Of course, it’s never going to be completely plain sailing when it comes to artificial intelligence. First, there’s the aforementioned data issue to overcome: Obtaining and sharing massive datasets is always going to be a challenge for an institution that, by design, needs to classify and restrict access to that same data.
From a regulatory perspective, there are also those countries that have flat-out banned these weapons from being used. The UN Secretary-General, António Guterres, also urged states back in 2018 to prohibit weapons systems that could, by themselves, target and attack human beings.
While it is a bit of an arms race, the next step isn’t a world of robot soldiers. AI is already being used in creative ways to partner with humans. In air combat, where the most obvious human/AI allegiances have been formed already, it’s been very much the case of the AI being used more as a ‘wingman’ than as a captain or pilot. This is not the machine controlling itself without oversight, this is the AI being used as a tool and, for the foreseeable future, that’s probably where it will begin and end.
As these technologies develop and evolve, however, it will eventually allow for more advanced unmanned options to boost the safety and efficiency of modern warfare. Whether or not regulations will evolve enough to allow for this to be a possibility remains to be seen but these are still early days as far as this technology is concerned, and with time comes understanding.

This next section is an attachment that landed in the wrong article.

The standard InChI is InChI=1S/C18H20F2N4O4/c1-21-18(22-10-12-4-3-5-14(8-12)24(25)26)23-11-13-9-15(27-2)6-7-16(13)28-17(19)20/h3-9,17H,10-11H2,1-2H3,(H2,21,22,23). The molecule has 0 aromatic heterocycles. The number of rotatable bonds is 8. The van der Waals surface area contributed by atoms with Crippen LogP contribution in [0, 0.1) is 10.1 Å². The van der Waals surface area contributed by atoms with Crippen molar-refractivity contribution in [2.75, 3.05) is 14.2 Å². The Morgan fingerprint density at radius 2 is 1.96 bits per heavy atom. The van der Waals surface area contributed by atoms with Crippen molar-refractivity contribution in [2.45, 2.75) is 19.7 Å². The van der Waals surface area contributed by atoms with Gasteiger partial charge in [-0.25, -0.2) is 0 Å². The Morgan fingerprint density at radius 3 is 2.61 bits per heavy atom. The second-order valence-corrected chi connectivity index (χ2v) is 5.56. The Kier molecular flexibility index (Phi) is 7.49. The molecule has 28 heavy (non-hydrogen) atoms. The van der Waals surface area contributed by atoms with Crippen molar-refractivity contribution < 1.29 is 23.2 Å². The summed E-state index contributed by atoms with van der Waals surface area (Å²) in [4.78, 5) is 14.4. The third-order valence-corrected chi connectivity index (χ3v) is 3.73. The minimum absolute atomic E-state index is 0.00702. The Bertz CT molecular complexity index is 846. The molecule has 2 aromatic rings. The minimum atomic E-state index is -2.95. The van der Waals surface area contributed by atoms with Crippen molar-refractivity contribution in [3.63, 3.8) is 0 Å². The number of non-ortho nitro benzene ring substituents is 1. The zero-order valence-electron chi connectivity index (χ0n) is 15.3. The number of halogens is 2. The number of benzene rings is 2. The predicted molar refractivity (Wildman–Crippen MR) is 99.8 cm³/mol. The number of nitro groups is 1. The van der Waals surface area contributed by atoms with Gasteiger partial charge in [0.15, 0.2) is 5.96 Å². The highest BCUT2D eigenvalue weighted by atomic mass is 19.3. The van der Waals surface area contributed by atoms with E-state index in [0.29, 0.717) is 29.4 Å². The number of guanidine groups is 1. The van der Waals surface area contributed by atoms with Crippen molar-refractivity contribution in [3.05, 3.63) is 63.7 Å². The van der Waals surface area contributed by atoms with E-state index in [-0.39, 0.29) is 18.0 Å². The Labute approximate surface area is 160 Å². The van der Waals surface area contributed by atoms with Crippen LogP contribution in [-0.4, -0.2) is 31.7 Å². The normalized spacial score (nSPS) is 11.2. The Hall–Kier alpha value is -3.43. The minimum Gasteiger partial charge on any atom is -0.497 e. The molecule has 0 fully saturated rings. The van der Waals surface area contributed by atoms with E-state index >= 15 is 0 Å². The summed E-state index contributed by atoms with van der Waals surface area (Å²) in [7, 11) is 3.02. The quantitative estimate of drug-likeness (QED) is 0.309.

How can human beings train and prepare for this autonomous future? That’s a very good question. One that deserves an entirely separate discussion of its own. For now though, the key appears to be in finding ways that humans and machines can work together. Half of the battle is deciding exactly what tasks AI is best suited for. Algorithms can be trained to recognise patterns, but when it comes to visuals and multitasking, humans still have the upper hand, after all.
Ultimately, AI is imperfect, but then so are human beings. By putting them together in the right way then, perhaps they can mitigate each other’s imperfections and scratch each other’s backs.